Ever wonder where the time goes at work? One minute, you’re sitting down to make your to-do list, and the next, it’s 5 p.m., and you still have two hours of work left to do.
(Photo Credit: Rennett Stowe/Flickr)
Even the most organized among us waste time, often without even realizing it. If you’re finding yourself stuck at the office later than you want to be, or taking work home with you on a regular basis, it’s time to examine the ways in which time gets away from you.
Here are a few things most of us do that steal valuable hours:
1. Checking email constantly.
Productivity experts suggest not checking email first thing in the morning, to avoid getting caught up in other people’s priorities at the expense of your own. It’s also a good idea to set up a schedule for dealing with email, so that you don’t fall into the habit of checking every few minutes. While you’re at it, disable those email notifications. If it’s an emergency, there are better ways for people to get in touch with you.
2. Having meetings for the sake of having meetings.
If you’re a manager or otherwise in charge of scheduling meetings, ask yourself: “Is this trip really necessary?” There’s no bigger time-waster than the pointless meeting. Some companies don’t have meetings at all, but if that won’t work with your culture, at least try to minimize the number of unnecessary ones. Ask yourself what you’ll accomplish by gathering everyone together. If it can be accomplished via email, for example, consider doing that instead.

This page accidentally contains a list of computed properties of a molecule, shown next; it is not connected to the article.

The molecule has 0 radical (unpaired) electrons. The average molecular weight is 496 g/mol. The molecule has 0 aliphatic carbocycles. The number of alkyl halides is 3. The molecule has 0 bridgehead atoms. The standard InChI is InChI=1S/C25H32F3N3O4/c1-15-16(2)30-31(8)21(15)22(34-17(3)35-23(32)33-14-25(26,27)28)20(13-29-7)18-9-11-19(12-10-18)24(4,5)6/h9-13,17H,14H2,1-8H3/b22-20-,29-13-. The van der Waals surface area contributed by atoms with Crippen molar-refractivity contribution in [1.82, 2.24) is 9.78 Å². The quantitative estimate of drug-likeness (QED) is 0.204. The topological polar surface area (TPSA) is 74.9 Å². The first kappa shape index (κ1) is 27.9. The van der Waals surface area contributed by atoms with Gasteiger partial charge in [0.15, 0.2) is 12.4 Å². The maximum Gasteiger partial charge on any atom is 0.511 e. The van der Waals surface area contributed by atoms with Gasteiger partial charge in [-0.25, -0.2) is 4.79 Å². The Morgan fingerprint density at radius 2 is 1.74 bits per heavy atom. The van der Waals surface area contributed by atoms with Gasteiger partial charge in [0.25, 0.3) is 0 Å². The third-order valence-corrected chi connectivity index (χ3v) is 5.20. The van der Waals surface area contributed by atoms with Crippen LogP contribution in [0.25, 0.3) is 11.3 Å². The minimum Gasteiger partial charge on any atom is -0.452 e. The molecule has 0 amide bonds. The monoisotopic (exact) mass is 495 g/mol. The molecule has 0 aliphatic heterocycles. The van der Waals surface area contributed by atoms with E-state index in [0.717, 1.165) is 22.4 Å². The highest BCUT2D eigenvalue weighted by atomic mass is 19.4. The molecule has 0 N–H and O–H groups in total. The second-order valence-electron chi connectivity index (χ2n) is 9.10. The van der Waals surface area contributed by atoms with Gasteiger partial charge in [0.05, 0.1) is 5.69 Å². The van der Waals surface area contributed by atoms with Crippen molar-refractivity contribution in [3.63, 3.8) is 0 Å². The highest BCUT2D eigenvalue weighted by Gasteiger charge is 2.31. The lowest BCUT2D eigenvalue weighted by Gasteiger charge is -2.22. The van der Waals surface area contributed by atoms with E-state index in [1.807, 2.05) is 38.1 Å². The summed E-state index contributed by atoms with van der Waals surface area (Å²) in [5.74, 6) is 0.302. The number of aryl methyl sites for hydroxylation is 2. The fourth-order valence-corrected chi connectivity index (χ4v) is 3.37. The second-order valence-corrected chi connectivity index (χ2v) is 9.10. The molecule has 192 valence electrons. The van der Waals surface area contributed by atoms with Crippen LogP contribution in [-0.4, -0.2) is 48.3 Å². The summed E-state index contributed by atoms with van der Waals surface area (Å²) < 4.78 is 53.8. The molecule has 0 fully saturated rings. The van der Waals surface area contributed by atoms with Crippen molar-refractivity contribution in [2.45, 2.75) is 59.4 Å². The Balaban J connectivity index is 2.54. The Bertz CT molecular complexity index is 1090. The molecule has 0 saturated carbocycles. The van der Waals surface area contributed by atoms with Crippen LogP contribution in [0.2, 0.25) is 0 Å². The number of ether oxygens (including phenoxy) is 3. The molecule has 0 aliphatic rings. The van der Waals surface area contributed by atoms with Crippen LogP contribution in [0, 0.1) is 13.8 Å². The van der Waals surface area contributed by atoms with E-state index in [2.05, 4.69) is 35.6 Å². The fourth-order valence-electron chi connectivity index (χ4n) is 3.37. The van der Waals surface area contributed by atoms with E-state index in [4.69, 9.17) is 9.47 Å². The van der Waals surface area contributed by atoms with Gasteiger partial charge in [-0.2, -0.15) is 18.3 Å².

3. Working in the office when you don’t need to.
Sure, there’s value to face-to-face collaboration, but many of us get more done while we’re heads-down at home. Again, if you’re the boss, consider letting your reports work at home one day a week. If you’re not the boss, ask him or her if you can have occasional WAH days.
4. Doing non-work things while you’re at home.
If you are granted flextime, don’t waste it by doing household chores. It’s tempting to put the laundry in and do the dishes in between projects, and if you do so only occasionally, it’s probably fine. But if you find yourself reorganizing your bills and cleaning the whole house while you’re at home, it might be time to change things up.
Do one thing well, or multiple things poorly. Studies have shown that we’re not capable of doing more than one thing at a time, and doing them all as well as they deserve. Concentrate, and save time and frustration.
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